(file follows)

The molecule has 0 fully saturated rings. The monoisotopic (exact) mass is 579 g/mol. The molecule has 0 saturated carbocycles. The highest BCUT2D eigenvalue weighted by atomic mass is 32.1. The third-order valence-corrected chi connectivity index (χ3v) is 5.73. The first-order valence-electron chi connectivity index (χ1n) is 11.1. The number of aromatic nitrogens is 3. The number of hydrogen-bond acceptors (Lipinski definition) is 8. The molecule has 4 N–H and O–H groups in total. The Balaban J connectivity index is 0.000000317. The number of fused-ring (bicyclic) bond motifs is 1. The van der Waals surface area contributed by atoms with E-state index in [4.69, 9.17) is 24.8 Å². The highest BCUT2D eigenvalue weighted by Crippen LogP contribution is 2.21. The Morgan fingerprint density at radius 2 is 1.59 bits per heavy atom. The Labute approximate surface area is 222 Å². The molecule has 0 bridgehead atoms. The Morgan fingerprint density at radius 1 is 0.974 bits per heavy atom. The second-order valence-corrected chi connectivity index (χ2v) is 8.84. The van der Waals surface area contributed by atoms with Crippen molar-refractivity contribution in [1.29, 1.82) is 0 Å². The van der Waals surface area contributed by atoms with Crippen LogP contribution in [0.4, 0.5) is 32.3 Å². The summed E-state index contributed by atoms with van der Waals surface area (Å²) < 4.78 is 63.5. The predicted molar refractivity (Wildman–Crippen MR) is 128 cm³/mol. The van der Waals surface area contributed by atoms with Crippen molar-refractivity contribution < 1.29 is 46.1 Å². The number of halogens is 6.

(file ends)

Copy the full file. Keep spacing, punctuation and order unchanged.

The molecule has 0 fully saturated rings. The monoisotopic (exact) mass is 579 g/mol. The molecule has 0 saturated carbocycles. The highest BCUT2D eigenvalue weighted by atomic mass is 32.1. The third-order valence-corrected chi connectivity index (χ3v) is 5.73. The first-order valence-electron chi connectivity index (χ1n) is 11.1. The number of aromatic nitrogens is 3. The number of hydrogen-bond acceptors (Lipinski definition) is 8. The molecule has 4 N–H and O–H groups in total. The Balaban J connectivity index is 0.000000317. The number of fused-ring (bicyclic) bond motifs is 1. The van der Waals surface area contributed by atoms with E-state index in [4.69, 9.17) is 24.8 Å². The highest BCUT2D eigenvalue weighted by Crippen LogP contribution is 2.21. The Morgan fingerprint density at radius 2 is 1.59 bits per heavy atom. The Labute approximate surface area is 222 Å². The molecule has 0 bridgehead atoms. The Morgan fingerprint density at radius 1 is 0.974 bits per heavy atom. The second-order valence-corrected chi connectivity index (χ2v) is 8.84. The van der Waals surface area contributed by atoms with Crippen molar-refractivity contribution in [1.29, 1.82) is 0 Å². The van der Waals surface area contributed by atoms with Crippen LogP contribution in [0.4, 0.5) is 32.3 Å². The summed E-state index contributed by atoms with van der Waals surface area (Å²) < 4.78 is 63.5. The predicted molar refractivity (Wildman–Crippen MR) is 128 cm³/mol. The van der Waals surface area contributed by atoms with Crippen molar-refractivity contribution < 1.29 is 46.1 Å². The number of halogens is 6.